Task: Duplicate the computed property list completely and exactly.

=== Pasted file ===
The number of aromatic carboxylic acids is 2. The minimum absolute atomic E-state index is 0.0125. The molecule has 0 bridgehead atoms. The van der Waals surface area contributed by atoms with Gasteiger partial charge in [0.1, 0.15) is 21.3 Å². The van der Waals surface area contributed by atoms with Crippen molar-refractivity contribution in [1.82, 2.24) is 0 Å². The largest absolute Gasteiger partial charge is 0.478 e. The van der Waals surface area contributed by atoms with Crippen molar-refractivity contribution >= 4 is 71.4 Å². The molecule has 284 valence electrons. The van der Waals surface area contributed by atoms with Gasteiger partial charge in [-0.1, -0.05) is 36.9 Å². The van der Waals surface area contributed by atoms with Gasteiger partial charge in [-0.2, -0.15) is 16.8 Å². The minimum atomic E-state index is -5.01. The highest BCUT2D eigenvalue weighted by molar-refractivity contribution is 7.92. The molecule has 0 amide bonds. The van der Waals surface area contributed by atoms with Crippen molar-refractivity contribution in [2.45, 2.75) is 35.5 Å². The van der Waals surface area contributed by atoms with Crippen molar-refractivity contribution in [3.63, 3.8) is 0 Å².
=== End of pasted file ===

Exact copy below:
The number of aromatic carboxylic acids is 2. The minimum absolute atomic E-state index is 0.0125. The molecule has 0 bridgehead atoms. The van der Waals surface area contributed by atoms with Gasteiger partial charge in [0.1, 0.15) is 21.3 Å². The van der Waals surface area contributed by atoms with Crippen molar-refractivity contribution in [1.82, 2.24) is 0 Å². The largest absolute Gasteiger partial charge is 0.478 e. The van der Waals surface area contributed by atoms with Crippen molar-refractivity contribution >= 4 is 71.4 Å². The molecule has 284 valence electrons. The van der Waals surface area contributed by atoms with Gasteiger partial charge in [-0.1, -0.05) is 36.9 Å². The van der Waals surface area contributed by atoms with Gasteiger partial charge in [-0.2, -0.15) is 16.8 Å². The minimum atomic E-state index is -5.01. The highest BCUT2D eigenvalue weighted by molar-refractivity contribution is 7.92. The molecule has 0 amide bonds. The van der Waals surface area contributed by atoms with Crippen molar-refractivity contribution in [2.45, 2.75) is 35.5 Å². The van der Waals surface area contributed by atoms with Crippen molar-refractivity contribution in [3.63, 3.8) is 0 Å².